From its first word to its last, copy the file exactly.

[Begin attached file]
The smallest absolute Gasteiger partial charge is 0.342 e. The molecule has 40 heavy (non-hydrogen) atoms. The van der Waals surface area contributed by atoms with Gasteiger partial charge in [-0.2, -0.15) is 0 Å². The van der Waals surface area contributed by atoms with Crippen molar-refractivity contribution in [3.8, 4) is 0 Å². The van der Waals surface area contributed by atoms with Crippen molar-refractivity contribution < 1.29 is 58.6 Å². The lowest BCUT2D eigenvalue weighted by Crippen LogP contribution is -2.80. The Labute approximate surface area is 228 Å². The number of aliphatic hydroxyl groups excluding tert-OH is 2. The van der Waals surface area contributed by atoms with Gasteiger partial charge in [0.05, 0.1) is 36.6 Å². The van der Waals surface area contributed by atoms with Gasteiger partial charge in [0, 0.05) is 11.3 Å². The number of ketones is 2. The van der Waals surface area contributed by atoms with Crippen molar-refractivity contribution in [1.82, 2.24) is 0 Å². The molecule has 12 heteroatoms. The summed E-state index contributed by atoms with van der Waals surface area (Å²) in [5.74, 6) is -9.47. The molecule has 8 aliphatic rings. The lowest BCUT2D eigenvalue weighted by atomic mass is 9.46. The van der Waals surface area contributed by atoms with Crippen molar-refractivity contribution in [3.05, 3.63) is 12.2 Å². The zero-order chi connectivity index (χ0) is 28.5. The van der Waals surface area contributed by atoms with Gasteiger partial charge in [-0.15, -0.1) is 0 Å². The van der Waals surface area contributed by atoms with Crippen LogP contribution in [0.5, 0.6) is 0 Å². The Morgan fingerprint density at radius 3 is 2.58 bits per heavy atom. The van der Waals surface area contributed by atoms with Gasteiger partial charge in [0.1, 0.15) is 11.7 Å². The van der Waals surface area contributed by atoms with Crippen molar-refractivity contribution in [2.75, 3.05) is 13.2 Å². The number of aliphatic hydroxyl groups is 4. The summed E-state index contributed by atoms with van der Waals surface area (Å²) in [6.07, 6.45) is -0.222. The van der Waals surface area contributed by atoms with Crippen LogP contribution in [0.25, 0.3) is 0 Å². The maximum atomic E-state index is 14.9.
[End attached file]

The smallest absolute Gasteiger partial charge is 0.342 e. The molecule has 40 heavy (non-hydrogen) atoms. The van der Waals surface area contributed by atoms with Gasteiger partial charge in [-0.2, -0.15) is 0 Å². The van der Waals surface area contributed by atoms with Crippen molar-refractivity contribution in [3.8, 4) is 0 Å². The van der Waals surface area contributed by atoms with Crippen molar-refractivity contribution < 1.29 is 58.6 Å². The lowest BCUT2D eigenvalue weighted by Crippen LogP contribution is -2.80. The Labute approximate surface area is 228 Å². The number of aliphatic hydroxyl groups excluding tert-OH is 2. The van der Waals surface area contributed by atoms with Gasteiger partial charge in [0.05, 0.1) is 36.6 Å². The van der Waals surface area contributed by atoms with Gasteiger partial charge in [0, 0.05) is 11.3 Å². The number of ketones is 2. The van der Waals surface area contributed by atoms with Crippen molar-refractivity contribution in [1.82, 2.24) is 0 Å². The molecule has 12 heteroatoms. The summed E-state index contributed by atoms with van der Waals surface area (Å²) in [5.74, 6) is -9.47. The molecule has 8 aliphatic rings. The lowest BCUT2D eigenvalue weighted by atomic mass is 9.46. The van der Waals surface area contributed by atoms with Crippen molar-refractivity contribution in [3.05, 3.63) is 12.2 Å². The zero-order chi connectivity index (χ0) is 28.5. The van der Waals surface area contributed by atoms with Gasteiger partial charge in [-0.15, -0.1) is 0 Å². The van der Waals surface area contributed by atoms with Crippen LogP contribution in [0.5, 0.6) is 0 Å². The Morgan fingerprint density at radius 3 is 2.58 bits per heavy atom. The van der Waals surface area contributed by atoms with Gasteiger partial charge in [0.1, 0.15) is 11.7 Å². The van der Waals surface area contributed by atoms with Crippen molar-refractivity contribution in [2.75, 3.05) is 13.2 Å². The number of aliphatic hydroxyl groups is 4. The summed E-state index contributed by atoms with van der Waals surface area (Å²) in [6.07, 6.45) is -0.222. The van der Waals surface area contributed by atoms with Crippen LogP contribution in [0.25, 0.3) is 0 Å². The maximum atomic E-state index is 14.9.